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John Rutter (b.1945): Visions; Requiem / Kerson Leong, violin; Alice Halstead, soprano

Album Summary

>Rutter, John : Visions, for violin, chorus & string orchestra
>Rutter, John : Requiem
Performers Conductors Ensembles Composer

Notes & Reviews:

John Rutter's latest major work Visions is a four-movement showpiece for solo violin, string orchestra, harp and choir of treble voices, based on the theme of Jerusalem, the Holy City of prophetic imaginations. It was composed at the invitation of the 2016 Menuhin Competition and premiered at a Festival concert in London's historic Temple Church by Kerson Leong, winner of the 2010 Junior Menuhin Prize, and the Choristers of the Temple Church. They are joined by the Cambridge Singers and the young and vibran tAurora Orchestra. Requiem, one of Rutter's most well-known and widely-performed pieces, was originally recorded by John Rutter in the 1980's. Rutter felt it would be interesting to give a new generation of the Cambridge Singers an opportunity to see what they could do with what is now a familiar choral work.

Notes & Reviews:

Recording information: All Hallows Church, Gospel Oak, London (07/16/2016/07/17/2016).


Visions shows a subtle maturation of style
If you like John Rutter, then you'll enjoy his latest release. Although the two works featured are separated by three decades, there's a stylistic consistency that's pure Rutter.

I found the newest work, "Visions," (2016), more satisfying than 1985's "Requiem," which is paired with it here. Rutter's music always seems to have a sunny, easy-going spirit to it regardless of the subject matter.

For me, "Visions" was both uplifting and inspirational. Rutter effectively sets his mystical texts in a cloud of impressionist harmonies. The obbligato solo violin flitting through the work reminded me strongly of Ralph Vaughan William's "A Lark Ascending" (even though RVW used a viola). The music had a more expansive quality to it than most Rutter extended works, and the harmonies were a little more adventuresome.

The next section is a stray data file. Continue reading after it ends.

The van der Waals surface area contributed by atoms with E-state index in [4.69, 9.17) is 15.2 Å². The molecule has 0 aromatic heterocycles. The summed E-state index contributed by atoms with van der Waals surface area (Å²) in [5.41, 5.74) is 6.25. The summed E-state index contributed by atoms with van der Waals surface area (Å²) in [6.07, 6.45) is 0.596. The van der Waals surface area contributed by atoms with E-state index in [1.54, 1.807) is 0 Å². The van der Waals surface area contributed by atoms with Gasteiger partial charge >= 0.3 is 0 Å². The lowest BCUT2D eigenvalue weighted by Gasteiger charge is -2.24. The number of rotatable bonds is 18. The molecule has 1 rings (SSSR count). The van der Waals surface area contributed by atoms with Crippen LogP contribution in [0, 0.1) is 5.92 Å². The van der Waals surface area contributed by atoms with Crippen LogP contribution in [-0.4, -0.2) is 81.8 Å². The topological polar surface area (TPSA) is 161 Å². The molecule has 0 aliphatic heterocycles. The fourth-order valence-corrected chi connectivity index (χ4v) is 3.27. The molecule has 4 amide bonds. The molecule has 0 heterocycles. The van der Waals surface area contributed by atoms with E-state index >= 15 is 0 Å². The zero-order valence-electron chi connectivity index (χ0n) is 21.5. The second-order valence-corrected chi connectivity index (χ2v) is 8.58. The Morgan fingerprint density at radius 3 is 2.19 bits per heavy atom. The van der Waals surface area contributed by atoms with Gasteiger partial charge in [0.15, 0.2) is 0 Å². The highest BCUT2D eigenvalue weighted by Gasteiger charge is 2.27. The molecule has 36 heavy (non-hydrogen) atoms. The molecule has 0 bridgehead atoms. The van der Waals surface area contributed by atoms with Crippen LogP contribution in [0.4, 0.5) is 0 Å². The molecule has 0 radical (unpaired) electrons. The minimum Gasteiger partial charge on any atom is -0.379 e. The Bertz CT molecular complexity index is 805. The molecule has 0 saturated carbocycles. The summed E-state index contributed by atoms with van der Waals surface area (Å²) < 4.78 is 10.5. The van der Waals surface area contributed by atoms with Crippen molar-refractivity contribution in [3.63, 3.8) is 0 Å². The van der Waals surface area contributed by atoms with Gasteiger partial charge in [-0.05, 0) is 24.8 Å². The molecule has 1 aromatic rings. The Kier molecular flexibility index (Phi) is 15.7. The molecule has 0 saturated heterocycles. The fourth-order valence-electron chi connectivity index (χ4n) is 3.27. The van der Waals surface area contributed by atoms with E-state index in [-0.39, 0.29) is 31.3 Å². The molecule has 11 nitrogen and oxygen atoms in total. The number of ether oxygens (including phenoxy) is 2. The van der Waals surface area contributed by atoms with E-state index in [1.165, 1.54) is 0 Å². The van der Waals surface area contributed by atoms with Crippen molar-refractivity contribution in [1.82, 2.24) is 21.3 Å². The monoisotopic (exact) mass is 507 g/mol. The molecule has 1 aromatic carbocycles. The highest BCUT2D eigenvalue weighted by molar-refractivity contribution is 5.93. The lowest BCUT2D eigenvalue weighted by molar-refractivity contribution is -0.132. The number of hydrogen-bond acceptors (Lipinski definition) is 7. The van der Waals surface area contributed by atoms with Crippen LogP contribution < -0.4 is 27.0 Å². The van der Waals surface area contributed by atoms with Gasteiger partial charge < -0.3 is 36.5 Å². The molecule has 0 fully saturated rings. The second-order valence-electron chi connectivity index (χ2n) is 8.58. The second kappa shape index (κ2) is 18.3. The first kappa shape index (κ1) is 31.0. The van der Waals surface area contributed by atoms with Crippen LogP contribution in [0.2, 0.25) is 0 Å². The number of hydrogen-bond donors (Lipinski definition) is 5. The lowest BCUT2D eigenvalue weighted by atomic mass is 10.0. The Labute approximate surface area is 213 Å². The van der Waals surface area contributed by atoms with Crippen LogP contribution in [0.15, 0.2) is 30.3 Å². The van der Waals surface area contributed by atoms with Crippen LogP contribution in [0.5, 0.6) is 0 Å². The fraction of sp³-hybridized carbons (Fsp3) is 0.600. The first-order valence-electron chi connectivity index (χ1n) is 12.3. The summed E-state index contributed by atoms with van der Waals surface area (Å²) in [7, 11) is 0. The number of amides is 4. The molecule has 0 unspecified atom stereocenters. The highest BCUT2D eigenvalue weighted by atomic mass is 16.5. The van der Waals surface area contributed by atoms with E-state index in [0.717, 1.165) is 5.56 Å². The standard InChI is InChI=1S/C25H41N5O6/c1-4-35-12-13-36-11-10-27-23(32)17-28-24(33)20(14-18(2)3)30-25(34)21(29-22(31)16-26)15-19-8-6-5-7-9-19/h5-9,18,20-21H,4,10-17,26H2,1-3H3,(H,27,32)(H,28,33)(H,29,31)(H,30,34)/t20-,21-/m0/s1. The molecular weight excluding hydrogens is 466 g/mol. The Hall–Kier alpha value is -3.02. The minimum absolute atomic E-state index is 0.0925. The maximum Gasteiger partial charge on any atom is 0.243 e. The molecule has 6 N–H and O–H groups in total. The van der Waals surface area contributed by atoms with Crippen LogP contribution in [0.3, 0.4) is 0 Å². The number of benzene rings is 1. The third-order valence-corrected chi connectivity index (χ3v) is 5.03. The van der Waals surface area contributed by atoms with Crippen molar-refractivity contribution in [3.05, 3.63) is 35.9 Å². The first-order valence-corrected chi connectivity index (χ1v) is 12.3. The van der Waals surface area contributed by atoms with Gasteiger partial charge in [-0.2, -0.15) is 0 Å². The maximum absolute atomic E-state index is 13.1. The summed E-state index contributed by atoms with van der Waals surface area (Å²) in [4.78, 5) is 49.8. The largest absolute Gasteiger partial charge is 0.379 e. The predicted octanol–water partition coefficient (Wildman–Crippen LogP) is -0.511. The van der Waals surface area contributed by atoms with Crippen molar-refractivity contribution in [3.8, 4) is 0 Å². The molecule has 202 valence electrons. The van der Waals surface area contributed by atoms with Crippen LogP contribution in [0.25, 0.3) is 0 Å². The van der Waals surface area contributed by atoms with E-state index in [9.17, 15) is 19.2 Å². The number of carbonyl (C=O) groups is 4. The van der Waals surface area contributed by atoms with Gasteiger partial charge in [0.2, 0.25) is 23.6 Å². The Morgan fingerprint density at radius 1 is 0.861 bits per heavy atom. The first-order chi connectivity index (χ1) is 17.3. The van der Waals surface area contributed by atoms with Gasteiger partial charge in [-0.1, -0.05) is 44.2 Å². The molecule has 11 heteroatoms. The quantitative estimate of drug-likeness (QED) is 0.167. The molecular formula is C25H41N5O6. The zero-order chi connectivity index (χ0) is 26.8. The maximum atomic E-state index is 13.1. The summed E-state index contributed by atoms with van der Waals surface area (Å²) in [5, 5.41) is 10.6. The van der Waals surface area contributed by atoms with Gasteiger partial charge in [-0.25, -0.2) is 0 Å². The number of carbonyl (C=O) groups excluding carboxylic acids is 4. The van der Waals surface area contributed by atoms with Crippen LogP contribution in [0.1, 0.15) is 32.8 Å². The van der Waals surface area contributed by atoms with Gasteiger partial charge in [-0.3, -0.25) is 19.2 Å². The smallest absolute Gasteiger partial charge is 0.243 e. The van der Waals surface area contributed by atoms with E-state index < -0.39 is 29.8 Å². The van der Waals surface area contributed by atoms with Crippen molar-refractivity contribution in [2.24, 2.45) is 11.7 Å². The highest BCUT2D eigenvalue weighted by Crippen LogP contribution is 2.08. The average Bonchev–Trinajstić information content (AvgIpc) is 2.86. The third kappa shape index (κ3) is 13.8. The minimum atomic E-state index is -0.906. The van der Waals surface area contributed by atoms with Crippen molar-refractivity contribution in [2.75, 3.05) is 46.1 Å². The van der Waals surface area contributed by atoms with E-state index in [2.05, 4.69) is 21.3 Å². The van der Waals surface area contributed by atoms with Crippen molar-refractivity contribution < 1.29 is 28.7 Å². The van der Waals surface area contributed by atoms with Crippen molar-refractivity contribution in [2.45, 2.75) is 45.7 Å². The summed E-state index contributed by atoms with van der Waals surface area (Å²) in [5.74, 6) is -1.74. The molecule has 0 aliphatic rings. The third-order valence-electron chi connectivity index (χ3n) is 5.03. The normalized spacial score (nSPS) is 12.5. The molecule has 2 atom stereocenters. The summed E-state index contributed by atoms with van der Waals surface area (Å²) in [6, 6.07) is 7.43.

When compared to the 1985 "Requiem," one can hear maturation in Rutter's style. It's not a dramatic change, but rather a subtle refinement of skill.

Speaking of the "Requiem," this is the second time Rutter's recorded it. I'm not sure I heard a marked difference in the interpretation between this and the original 1980s version. The advances in digital recording and mastering, though, work to the benefit of the music, making gorgeous sounds even more so.

Rutter's "Requiem" is full of rich harmonies and well-crafted melodies that are unapologetically beautiful. Rutter's style is too upbeat to create a work that mourns the loss of a life. Instead, his "Requiem" is a celebration of the soul's transition from the church militant to the church triumphant (that is, from this world to the next).

If you're a Rutter fan, then you're probably already in. If not, this may be the place to start your exploration.

Submitted on 03/02/17 by RGraves321 
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Works Details

>Rutter, John : Visions, for violin, chorus & string orchestra
  • Performer: Kerson Leong (Violin)
  • Conductor: Zoe Beyers
  • Ensemble: The Cambridge Singers
  • Notes: All Hallows Church, Gospel Oak, London (07/16/2016/07/17/2016)
  • Running Time: 2 min. 45 sec.
  • Period Time: Contemporary
  • Form: Concerto
  • Written: 2015

>Rutter, John : Requiem
  • Performers: Alice Halstead; Sebastien Van Kuijk (Cello)
  • Conductor: John Rutter
  • Ensemble: Aurora Orchestra
  • Notes: All Hallows Church, Gospel Oak, London (07/16/2016/07/17/2016)
  • Running Time: 37 min. 13 sec.
  • Period Time: Contemporary
  • Form: Choral
  • Written: 1985